Ending Obama’s Middle East Drift
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  • cubanbob

    The influence our weapons sales bring is contigent on not only how good our weapons are but the strings that come with them. Too many strings and the weapons aren’t worth it. Besides the sales are also a way to keep the production lines open to cover the drop in sales to the pentagon. The foreign buyers aren’t that ignorant.

  • wigwag

    I think the article gets it backwards at least for the Saudis. The arms deal gives provides the United States with little leverage; what it demonstrates is that the Saudis have alot of leverage over us.

    From Obama’s perspective, the Saudis have gone rogue. There $12 billion in aid to Egypt (with support from other Gulf Arab regimes) made American aid dramatically less consequential to the Egyptian military. At the same time Obama is asking the Egyptian generals to go easy on the Muslim Brothers, the Saudis are asking for a harsh crackdown. Who do you think the Egyptian generals are going to listen to?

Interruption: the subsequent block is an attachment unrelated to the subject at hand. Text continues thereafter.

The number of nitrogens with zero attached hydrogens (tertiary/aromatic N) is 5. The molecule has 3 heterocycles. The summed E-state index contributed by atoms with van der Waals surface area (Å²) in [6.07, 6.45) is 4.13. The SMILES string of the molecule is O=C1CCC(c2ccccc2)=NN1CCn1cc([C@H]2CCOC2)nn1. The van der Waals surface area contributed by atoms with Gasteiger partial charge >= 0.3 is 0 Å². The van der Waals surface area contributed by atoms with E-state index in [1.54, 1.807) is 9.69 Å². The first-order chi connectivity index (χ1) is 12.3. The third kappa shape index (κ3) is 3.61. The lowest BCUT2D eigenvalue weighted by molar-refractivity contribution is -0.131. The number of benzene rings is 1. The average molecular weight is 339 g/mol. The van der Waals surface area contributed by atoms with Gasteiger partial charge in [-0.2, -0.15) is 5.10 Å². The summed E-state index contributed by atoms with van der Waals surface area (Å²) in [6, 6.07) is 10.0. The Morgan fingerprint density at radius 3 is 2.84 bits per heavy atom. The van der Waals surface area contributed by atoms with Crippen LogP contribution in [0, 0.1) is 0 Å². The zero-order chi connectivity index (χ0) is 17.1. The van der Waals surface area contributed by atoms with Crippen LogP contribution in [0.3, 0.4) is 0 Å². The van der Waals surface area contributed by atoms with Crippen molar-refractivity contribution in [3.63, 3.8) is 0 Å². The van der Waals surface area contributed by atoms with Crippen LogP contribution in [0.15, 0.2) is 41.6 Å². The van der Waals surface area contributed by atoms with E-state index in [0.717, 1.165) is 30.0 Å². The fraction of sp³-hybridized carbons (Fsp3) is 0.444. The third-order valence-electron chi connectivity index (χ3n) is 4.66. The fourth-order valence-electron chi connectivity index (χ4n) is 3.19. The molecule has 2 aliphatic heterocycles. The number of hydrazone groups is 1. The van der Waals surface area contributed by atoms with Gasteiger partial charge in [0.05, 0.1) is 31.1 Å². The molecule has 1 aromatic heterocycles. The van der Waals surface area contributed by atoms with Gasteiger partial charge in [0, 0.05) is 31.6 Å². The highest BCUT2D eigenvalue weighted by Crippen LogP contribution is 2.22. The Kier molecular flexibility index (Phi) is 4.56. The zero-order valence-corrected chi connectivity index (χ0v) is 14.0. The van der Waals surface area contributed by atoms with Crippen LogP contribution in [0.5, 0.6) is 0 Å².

Because the Saudis have taken charge, Chuck Hagel can’t pressure the Egyptians not to attack the Brotherhood too harshly, he’s been reduced to begging the Generals not to be too tough on the Brothers.

    To make matters worse, it is now being widely reported that Prince Bandar has arranged for Vladimir Putin to visit Egypt before the end of August and that he is coming with a big package of military goodies all to be financed by the Saudis. This makes Obama’s influence over Egypt even less important that it already was.

    Our clueless Cimmander-in-Chief resembles Elmer Fudd more and more with each passing day.

    American leverage in the Middle East is more anemic than ever. What little we have less is disappearing fast.

    That’s what happens when you elect a “community organizer” as President.

  • Jacksonian_Libertarian

    While I agree selling our weapons to allies or potential allies is smart. How selling our weapons to these three countries, whom we’ve been selling our weapons to for decades, is being seen as the Obama administration finally ending it’s diplomatic careening I just don’t see it.

  • Mahon1

    Gee, maybe our influence would be even greater if we had a couple Army divisions and an air wing stationed in Iraq. Of course, that might interfere with the “soft power” that has contributed so much to stability in the region.

  • ljgude

    Personally, I’d take the Egyptian General staff out to dinner to thank them.

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